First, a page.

Insulin resistance, a condition where the cells in the body do not properly respond to insulin, is one of the most insidious and also the most underestimated conditions. It is highly linked to modern nutritional habits and sedentary lifestyle. It may lead infertility, endocrine consequences like PCOS, Type 2 diabetes mellitus, digestive and cardiovascular problems. It is strongly correlated with the so called Metabolic Syndrome, and also one of its symptoms: it includes (abdominal) obesity, hypertension, dyslipidemia with low high-density lipoproteins (HDL) and abnormal glucose tolerance. But you can act against it! Insulin resistance, even prediabetes may be reversible and very dependent on the lifestyle – what we can change on.
What is insulin?
Insulin is a polypeptide hormone produced by the pancreas. When we consume carbohydrates, the broken down carbs, in the form of sugar molecules (glucose) enter to the blood stream. If the blood sugar level starts to rise, the brain send a message to the pancreas to release insulin. Despite of the believes not only carbohydrates indicate insulin response. Some amino acids are able to increase insulin secretion independently of carbohydrate intake.
Insulin (and only the insulin) allows the cells of the body to take up energy from the glucose. The sugar-consuming organs like fat, liver or muscles contains little “gates” for letting in the sugar into the cell, the so-called insulin receptors. It is a trans-membrane receptor which is activated by insulin.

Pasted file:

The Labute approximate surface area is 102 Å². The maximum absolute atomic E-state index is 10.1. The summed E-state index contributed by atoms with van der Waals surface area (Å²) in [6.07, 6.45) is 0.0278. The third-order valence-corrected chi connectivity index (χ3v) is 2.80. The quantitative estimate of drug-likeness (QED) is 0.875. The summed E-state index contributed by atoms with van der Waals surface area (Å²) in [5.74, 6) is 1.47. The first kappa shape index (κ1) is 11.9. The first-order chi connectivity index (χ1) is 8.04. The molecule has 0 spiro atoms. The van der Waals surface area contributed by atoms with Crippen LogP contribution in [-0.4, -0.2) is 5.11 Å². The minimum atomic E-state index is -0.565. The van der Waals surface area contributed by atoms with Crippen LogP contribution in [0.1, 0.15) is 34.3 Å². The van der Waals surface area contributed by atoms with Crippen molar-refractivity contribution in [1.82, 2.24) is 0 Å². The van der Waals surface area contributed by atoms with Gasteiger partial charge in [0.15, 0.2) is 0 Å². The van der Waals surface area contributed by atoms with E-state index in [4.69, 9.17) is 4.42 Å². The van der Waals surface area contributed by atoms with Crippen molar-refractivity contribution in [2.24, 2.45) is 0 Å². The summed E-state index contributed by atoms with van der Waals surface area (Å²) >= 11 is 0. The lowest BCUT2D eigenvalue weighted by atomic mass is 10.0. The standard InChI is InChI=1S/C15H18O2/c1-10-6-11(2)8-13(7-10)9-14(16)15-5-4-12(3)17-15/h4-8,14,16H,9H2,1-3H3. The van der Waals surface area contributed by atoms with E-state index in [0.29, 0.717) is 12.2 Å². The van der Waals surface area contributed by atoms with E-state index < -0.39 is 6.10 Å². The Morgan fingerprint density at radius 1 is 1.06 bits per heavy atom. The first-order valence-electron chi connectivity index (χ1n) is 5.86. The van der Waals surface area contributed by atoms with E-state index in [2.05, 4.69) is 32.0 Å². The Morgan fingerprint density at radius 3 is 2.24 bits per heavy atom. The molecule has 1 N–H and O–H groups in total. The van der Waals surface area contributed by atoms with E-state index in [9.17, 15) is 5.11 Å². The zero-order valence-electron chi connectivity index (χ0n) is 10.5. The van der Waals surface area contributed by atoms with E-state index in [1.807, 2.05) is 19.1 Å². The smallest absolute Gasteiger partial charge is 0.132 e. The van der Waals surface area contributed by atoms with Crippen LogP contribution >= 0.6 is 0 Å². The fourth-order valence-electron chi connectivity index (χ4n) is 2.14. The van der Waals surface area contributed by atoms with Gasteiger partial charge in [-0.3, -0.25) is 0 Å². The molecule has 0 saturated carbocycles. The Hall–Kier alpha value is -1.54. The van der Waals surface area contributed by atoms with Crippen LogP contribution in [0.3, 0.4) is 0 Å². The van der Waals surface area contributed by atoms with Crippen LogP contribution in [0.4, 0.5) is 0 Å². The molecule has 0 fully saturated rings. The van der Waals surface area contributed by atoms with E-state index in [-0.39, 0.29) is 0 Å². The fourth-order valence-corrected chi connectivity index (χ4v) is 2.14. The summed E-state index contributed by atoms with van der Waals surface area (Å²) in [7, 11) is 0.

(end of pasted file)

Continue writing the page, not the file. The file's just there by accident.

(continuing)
Why is too much sugar bad for you?
If the person consumes too much sugar, sugary or highly processed (fast release or high GI) food, this forces the pancreas to continuously overwork, meanwhile the insulin receptors start to become less sensitive, resistant for the presence of insulin. If there are more and more insulin resistant cells in the body, the pancreas again has to release more insulin (overworking).
It is clearly a vicious circle.
This finally may lead to an exhausted pancreas which is not able anymore producing adequate amount of insulin, so that is why the untreated insulin resistance may lead to Type 2 Diabetes. Up to 35 percent of the population is insulin resistant and some estimates, for example sports scientist Professor Tim Noakes put that number as high as 60 percent. It means that every second people, females and males, may be in the gate of the diabetes!
What are the symptoms of insulin resistance?
Insulin resistance has no specific symptoms for a while. The possibility of having insulin resistance may persist if the client:
- Obese (predominantly abdominal, visceral overweight)
- Failed at weight loss despite a lifestyle change
- Feeling weakness, drowsiness, fatigue, concentration disorder, rapid heartbeat after meal
- Night sweats, frequent awakening in the middle of the night
- Menstrual disorder
- Infertility (for both women and men)
- PCOS (polycystic ovary syndrome)
- Hyperandrogenism (increased facial and body hair growing, acne, male pattern baldness)
- Non-alcoholic Fatty liver
What you can do against insulin resistance?
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